It’s a $20 trillion question…

Because that’s how much commercial real estate is worth in the United States.

And for the past year or so, one expert after another is saying it’s done for.

The pandemic changed how and from where people work as well as where they shop.

Office occupancies dropped because of the work-from-home revolution, and people seemingly prefer to shop online instead of spending hours at their nearest brick-and-mortar mall.

Then, the Fed began raising interest rates, which spelled further trouble for the highly leveraged commercial real estate sector.

So is it doomed?

I don’t think so.

My knowledge of the 18.6-year real estate cycle and common sense tell me that the issue is overblown. Here’s why…

Interest Rates Didn’t Kill Property Values in the Past

As I describe it in my book The Secret Life of Real Estate and Banking, the Fed raised interest rates 11 times since 1955.

Ten out of 11 times, real estate prices went up.

So statistically speaking, it’s way more likely that real estate prices will rise again this time.

And the 18.6-year real estate cycle suggests that at this time, we will not see a 2008-style crash and financial contagion. We’re still several years away from that.

For a quick example, consider the fact that shares of Digital Realty Trust, which owns carrier-neutral data centers, have soared 31% over the past 12 months.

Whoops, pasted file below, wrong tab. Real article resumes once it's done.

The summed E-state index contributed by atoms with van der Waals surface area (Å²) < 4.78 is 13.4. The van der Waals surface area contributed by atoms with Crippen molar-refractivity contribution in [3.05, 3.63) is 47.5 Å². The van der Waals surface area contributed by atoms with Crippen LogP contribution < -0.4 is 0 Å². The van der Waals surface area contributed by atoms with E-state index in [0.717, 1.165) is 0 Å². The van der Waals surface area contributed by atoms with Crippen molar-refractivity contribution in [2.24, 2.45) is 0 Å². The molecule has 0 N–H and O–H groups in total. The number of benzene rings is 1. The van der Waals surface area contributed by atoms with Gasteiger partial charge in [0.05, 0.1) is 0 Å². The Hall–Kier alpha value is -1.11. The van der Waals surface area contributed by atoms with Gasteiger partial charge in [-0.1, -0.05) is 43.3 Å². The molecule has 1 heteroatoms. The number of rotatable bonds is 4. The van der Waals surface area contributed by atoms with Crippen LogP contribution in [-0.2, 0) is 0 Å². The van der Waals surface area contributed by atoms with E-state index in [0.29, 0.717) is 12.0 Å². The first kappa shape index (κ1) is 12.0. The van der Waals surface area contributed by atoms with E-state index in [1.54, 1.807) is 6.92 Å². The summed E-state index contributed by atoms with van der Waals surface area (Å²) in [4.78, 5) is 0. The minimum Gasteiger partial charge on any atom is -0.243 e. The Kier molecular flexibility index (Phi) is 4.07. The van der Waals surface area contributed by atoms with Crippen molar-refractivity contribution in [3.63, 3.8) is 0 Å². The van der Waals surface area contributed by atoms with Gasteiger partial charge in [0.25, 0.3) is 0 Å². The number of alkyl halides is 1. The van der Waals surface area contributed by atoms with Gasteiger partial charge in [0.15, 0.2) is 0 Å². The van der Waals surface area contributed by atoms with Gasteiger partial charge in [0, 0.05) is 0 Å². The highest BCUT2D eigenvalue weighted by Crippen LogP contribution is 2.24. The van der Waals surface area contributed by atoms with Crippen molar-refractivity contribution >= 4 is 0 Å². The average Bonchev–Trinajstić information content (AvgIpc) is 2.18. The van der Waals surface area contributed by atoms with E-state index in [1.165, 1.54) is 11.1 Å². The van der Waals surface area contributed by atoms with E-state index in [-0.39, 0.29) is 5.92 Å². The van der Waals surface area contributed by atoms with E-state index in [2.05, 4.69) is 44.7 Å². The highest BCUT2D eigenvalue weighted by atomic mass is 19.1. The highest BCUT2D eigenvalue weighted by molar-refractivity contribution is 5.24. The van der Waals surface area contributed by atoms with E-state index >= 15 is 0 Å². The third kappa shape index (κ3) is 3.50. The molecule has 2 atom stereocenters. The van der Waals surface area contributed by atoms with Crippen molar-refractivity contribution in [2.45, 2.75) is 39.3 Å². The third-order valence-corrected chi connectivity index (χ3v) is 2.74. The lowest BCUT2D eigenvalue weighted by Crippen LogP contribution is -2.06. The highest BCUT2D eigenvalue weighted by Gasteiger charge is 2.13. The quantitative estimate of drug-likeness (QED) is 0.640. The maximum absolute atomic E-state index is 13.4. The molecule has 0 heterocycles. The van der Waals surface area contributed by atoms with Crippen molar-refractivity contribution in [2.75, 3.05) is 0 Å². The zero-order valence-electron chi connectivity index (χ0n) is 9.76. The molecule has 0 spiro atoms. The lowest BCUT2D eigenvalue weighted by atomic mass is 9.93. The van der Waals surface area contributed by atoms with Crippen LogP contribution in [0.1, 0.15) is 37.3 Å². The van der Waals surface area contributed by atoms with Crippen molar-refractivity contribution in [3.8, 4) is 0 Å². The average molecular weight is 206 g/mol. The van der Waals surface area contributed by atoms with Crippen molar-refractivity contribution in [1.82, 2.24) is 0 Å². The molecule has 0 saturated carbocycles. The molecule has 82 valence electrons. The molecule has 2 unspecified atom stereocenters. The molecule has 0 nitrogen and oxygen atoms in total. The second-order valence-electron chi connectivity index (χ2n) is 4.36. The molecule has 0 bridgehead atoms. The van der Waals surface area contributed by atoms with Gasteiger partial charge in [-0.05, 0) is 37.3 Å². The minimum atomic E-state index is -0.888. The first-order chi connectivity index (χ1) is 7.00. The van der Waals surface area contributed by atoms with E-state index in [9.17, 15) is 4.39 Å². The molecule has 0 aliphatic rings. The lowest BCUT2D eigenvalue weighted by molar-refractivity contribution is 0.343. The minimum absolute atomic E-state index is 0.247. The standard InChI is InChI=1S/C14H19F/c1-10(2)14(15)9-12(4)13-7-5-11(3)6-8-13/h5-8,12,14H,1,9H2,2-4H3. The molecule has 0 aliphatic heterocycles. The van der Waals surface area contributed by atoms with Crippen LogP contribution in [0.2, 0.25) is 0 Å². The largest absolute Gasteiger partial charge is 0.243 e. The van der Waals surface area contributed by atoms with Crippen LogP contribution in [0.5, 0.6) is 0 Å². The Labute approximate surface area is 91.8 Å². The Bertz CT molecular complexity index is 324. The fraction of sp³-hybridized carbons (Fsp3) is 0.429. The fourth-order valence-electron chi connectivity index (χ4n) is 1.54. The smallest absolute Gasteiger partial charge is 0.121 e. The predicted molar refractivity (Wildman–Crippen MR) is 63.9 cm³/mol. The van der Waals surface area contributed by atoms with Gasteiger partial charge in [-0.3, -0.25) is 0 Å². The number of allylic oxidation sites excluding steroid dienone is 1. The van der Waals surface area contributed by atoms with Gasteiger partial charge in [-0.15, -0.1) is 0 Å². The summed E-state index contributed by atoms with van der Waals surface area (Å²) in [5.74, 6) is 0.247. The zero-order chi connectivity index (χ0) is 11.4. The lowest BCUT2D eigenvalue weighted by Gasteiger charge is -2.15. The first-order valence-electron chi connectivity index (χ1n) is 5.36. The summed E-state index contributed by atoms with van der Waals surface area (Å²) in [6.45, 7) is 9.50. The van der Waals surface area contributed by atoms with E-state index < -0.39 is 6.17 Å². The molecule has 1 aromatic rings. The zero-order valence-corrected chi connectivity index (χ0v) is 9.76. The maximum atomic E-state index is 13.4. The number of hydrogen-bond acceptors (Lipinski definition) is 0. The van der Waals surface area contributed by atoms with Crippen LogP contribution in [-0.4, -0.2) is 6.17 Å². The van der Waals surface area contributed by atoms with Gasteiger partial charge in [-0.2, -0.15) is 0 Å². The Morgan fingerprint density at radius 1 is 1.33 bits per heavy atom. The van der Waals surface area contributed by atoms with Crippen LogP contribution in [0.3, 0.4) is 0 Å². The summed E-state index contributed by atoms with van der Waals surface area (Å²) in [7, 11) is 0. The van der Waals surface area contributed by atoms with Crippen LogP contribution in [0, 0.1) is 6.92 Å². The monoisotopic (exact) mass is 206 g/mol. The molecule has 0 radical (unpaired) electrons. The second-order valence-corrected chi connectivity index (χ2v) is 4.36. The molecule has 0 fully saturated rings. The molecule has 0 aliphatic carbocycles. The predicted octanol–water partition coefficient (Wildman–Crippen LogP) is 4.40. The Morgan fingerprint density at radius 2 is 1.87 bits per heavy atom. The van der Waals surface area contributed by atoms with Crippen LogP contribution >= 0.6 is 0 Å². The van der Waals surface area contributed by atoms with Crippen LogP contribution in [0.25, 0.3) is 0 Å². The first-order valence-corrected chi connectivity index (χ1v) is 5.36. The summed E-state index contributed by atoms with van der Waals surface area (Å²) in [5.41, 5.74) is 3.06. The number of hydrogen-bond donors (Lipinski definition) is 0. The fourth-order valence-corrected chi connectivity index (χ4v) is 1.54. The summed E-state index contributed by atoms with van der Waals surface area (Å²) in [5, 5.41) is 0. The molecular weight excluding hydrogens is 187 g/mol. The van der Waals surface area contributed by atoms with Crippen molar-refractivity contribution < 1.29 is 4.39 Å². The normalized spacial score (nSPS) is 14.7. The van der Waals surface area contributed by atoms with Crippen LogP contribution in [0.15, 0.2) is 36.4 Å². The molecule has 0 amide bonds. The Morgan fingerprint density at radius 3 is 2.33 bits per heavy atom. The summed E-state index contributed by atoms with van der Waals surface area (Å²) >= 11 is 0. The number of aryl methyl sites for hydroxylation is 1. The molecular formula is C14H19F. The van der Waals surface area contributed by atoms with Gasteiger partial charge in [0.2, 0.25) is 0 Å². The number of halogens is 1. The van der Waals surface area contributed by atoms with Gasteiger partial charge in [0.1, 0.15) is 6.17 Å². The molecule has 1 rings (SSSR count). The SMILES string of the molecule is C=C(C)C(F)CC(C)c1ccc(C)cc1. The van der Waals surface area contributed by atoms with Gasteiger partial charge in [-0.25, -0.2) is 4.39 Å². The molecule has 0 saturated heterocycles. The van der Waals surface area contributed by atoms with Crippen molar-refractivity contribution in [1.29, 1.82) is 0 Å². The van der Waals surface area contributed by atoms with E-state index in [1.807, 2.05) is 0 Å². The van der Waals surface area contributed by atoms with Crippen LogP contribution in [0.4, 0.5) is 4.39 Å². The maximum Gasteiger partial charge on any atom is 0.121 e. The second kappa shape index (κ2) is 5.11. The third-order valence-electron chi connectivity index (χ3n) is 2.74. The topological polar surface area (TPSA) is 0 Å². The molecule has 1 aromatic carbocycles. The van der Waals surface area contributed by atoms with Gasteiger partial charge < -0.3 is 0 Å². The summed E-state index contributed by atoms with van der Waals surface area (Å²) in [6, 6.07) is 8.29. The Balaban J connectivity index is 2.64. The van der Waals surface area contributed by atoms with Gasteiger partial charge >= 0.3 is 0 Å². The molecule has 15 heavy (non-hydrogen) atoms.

Does it count as commercial real estate? Yes, it does. And it has been performing just fine.

But you don’t see stories like this in the media. The media wants you to think that every single office building in the United States may be worth nothing.

It’s just not true. It’s a dramatic exaggeration.

Second, there’s always a possibility that empty office buildings could get converted into residential real estate.

In fact, it’s already started happening.

In Alexandria, a 1980s government office complex was turned into luxury apartments. Looking at the cubicles on the left, it’s difficult to imagine that it’s the same space. But it is.


Source: Washingtonian

From Washingtonian:

Landlords, developers, and government officials are trying hard to make [conversions] happen. Nearly 4 million square feet of outdated office space in downtown DC is already being converted or is under evaluation for potential transformation, and the District has been soliciting input from builders on ways it can incentivize more such projects. Suburbs such as Alexandria and Reston are also increasingly catching the attention of developers interested in capitalizing on the potentially lucrative convergence of bargain-priced office buildings and the enormous regional demand for more housing.

This is how the future looks. The market always finds a way to turn a profit, and it will do so again.

If luxury apartments can fetch a higher return than office space leases, the problem will solve itself.

My point is simple. The sky is not falling – don’t become prey to that narrative. Neither in this nor in any other case.

Follow the 18.6-year real estate cycle and look for opportunities where no one else does.



Phil Anderson

Editor, Cycles Trading with Phil Anderson

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